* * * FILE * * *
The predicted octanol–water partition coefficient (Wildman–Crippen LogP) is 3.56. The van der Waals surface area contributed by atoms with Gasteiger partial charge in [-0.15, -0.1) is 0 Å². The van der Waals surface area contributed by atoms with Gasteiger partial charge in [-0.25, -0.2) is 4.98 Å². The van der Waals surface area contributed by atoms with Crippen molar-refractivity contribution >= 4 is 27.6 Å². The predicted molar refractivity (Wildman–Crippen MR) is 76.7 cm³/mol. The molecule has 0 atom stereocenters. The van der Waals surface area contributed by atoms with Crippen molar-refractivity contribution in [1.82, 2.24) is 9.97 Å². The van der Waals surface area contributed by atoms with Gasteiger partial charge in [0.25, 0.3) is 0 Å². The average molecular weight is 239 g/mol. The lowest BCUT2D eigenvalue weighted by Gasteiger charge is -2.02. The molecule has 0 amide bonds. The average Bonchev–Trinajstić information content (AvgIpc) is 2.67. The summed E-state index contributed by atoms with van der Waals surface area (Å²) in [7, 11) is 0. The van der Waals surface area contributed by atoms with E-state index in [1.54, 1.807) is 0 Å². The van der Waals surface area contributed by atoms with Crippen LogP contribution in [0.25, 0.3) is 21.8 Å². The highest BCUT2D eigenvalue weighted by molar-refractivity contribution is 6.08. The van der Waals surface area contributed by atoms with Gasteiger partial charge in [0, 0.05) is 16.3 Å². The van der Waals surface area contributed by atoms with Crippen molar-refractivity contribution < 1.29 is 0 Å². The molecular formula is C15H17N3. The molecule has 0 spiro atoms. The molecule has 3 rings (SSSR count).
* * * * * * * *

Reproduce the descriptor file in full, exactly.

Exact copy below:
The predicted octanol–water partition coefficient (Wildman–Crippen LogP) is 3.56. The van der Waals surface area contributed by atoms with Gasteiger partial charge in [-0.15, -0.1) is 0 Å². The van der Waals surface area contributed by atoms with Gasteiger partial charge in [-0.25, -0.2) is 4.98 Å². The van der Waals surface area contributed by atoms with Crippen molar-refractivity contribution >= 4 is 27.6 Å². The predicted molar refractivity (Wildman–Crippen MR) is 76.7 cm³/mol. The molecule has 0 atom stereocenters. The van der Waals surface area contributed by atoms with Crippen molar-refractivity contribution in [1.82, 2.24) is 9.97 Å². The van der Waals surface area contributed by atoms with Gasteiger partial charge in [0.25, 0.3) is 0 Å². The average molecular weight is 239 g/mol. The lowest BCUT2D eigenvalue weighted by Gasteiger charge is -2.02. The molecule has 0 amide bonds. The average Bonchev–Trinajstić information content (AvgIpc) is 2.67. The summed E-state index contributed by atoms with van der Waals surface area (Å²) in [7, 11) is 0. The van der Waals surface area contributed by atoms with E-state index in [1.54, 1.807) is 0 Å². The van der Waals surface area contributed by atoms with Crippen LogP contribution in [0.25, 0.3) is 21.8 Å². The highest BCUT2D eigenvalue weighted by molar-refractivity contribution is 6.08. The van der Waals surface area contributed by atoms with Gasteiger partial charge in [0, 0.05) is 16.3 Å². The van der Waals surface area contributed by atoms with Crippen molar-refractivity contribution < 1.29 is 0 Å². The molecular formula is C15H17N3. The molecule has 0 spiro atoms. The molecule has 3 rings (SSSR count).